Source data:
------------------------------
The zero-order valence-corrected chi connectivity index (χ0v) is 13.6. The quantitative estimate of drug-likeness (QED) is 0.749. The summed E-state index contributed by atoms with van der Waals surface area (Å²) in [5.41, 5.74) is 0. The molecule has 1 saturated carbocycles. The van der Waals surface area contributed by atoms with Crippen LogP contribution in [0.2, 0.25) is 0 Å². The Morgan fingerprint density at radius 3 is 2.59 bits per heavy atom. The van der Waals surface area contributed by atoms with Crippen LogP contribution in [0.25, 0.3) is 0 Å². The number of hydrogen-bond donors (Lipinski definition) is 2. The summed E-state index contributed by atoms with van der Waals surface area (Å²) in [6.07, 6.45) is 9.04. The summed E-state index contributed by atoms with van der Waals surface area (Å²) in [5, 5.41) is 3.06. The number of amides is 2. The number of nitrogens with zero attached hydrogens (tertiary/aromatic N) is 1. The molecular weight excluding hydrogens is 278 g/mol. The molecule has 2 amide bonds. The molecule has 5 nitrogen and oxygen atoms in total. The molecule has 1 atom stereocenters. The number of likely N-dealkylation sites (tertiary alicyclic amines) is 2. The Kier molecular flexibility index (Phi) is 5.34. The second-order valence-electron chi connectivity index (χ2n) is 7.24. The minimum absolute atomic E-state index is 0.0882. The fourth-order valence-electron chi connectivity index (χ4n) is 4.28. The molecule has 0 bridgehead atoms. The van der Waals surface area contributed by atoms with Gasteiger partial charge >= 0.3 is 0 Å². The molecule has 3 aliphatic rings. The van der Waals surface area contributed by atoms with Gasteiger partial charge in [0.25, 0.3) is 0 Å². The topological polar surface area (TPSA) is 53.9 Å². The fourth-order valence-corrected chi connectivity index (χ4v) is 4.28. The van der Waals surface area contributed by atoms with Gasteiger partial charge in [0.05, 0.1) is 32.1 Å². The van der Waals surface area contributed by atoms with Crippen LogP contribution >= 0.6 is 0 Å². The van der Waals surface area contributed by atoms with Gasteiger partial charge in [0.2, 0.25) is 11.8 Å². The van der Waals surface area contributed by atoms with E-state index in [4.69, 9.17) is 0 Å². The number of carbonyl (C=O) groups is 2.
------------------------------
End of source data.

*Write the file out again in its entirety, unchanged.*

The zero-order valence-corrected chi connectivity index (χ0v) is 13.6. The quantitative estimate of drug-likeness (QED) is 0.749. The summed E-state index contributed by atoms with van der Waals surface area (Å²) in [5.41, 5.74) is 0. The molecule has 1 saturated carbocycles. The van der Waals surface area contributed by atoms with Crippen LogP contribution in [0.2, 0.25) is 0 Å². The Morgan fingerprint density at radius 3 is 2.59 bits per heavy atom. The van der Waals surface area contributed by atoms with Crippen LogP contribution in [0.25, 0.3) is 0 Å². The number of hydrogen-bond donors (Lipinski definition) is 2. The summed E-state index contributed by atoms with van der Waals surface area (Å²) in [6.07, 6.45) is 9.04. The summed E-state index contributed by atoms with van der Waals surface area (Å²) in [5, 5.41) is 3.06. The number of amides is 2. The number of nitrogens with zero attached hydrogens (tertiary/aromatic N) is 1. The molecular weight excluding hydrogens is 278 g/mol. The molecule has 2 amide bonds. The molecule has 5 nitrogen and oxygen atoms in total. The molecule has 1 atom stereocenters. The number of likely N-dealkylation sites (tertiary alicyclic amines) is 2. The Kier molecular flexibility index (Phi) is 5.34. The second-order valence-electron chi connectivity index (χ2n) is 7.24. The minimum absolute atomic E-state index is 0.0882. The fourth-order valence-electron chi connectivity index (χ4n) is 4.28. The molecule has 0 bridgehead atoms. The van der Waals surface area contributed by atoms with Gasteiger partial charge >= 0.3 is 0 Å². The molecule has 3 aliphatic rings. The van der Waals surface area contributed by atoms with Gasteiger partial charge in [0.25, 0.3) is 0 Å². The topological polar surface area (TPSA) is 53.9 Å². The fourth-order valence-corrected chi connectivity index (χ4v) is 4.28. The van der Waals surface area contributed by atoms with Gasteiger partial charge in [0.05, 0.1) is 32.1 Å². The van der Waals surface area contributed by atoms with Crippen LogP contribution >= 0.6 is 0 Å². The van der Waals surface area contributed by atoms with Gasteiger partial charge in [0.2, 0.25) is 11.8 Å². The van der Waals surface area contributed by atoms with E-state index in [4.69, 9.17) is 0 Å². The number of carbonyl (C=O) groups is 2.